Gov. Jay Inslee proposed four tax hikes last week that he wants legislators to pass in 2016. By doing so, he once again broke his promise from the 2012 campaign to veto tax increases. This has been proven, through Inslee’s repeated actions, to be a lie.
Here are the four taxes Jay Inslee wants to hike:
- End the automatic sales tax deduction for out-of-state residents
- Charge sales tax on bottled water
- End the use tax exemption on extracted fuel (except hog fuel)
- Narrow the real estate excise tax (REET) exemption
Three out of the Inslee’s four tax hike proposals have been studied recently by the Joint Legislative Audit and Review Committee (JLARC). The bipartisan committee produces reports used by the entire Legislature.
Non-resident sales tax – JLARC recommended the Legislature continue this tax exemption because it was meeting its objective. The exemption has long been seen as important to help businesses near the Oregon border compete for shoppers.
Extracted fuel – JLARC recommended legislators “review and clarify” this one. The irony of this tax hike is that it might shift fuel refiners to use more natural gas instead of recycling fuel in the refining process, which would increase total carbon emissions. This is the idea from Carbon Enemy #1 Jay Inslee? As Rep. Drew Stokesbary (R-Auburn) tweeted last week, “Just so we’re clear, taxing extracted fuel is like taxing you for compost made from your food scraps & used in your garden.”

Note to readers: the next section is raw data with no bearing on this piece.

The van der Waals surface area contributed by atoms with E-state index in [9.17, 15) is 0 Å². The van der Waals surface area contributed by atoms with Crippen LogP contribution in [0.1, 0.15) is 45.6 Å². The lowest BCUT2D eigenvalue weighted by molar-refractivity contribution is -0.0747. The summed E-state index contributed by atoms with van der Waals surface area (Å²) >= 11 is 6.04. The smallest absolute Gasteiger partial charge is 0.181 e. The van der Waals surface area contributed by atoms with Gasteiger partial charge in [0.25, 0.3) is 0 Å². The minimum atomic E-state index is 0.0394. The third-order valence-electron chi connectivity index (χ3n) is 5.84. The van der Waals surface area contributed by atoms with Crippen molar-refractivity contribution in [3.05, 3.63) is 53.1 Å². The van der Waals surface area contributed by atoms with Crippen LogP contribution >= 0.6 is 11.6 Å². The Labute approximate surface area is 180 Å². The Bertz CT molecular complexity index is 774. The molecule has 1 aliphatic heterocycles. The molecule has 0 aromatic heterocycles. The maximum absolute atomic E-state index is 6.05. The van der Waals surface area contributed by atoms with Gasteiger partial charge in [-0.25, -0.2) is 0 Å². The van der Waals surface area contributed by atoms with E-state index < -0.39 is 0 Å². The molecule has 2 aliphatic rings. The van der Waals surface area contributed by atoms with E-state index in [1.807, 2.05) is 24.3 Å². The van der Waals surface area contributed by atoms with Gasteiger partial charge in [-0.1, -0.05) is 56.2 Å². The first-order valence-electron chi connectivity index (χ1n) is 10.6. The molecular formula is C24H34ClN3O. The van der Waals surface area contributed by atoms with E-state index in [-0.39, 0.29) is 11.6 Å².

REET – JLARC explicitly recommended this exemption be continued because it is meeting its objectives.
Bottled water – JLARC has not reviewed the bottled water exemption recently, but it’s not really necessary. After the Legislature enacted a “temporary” sales tax on bottled water in 2010, voters promptly repealed the new tax at the ballot box.
Rep. Bruce Chandler (R-Granger), the ranking Republican on the House Appropriations Committee, said in response to Inslee’s tax hike proposals, “These tax increases have either been rejected by voters in the past, like the tax on bottled water, or already reviewed by the Joint Legislative Audit and Review Committee. The Legislature had ample opportunity to impose these new tax increases over the last few years, but after citizen input and careful scrutiny, chose not to. If the governor felt it was an emergency to add further growth to state government, the public would be better served by innovation and new ideas rather than a continuation of failed efforts of taking more from taxpayers.”
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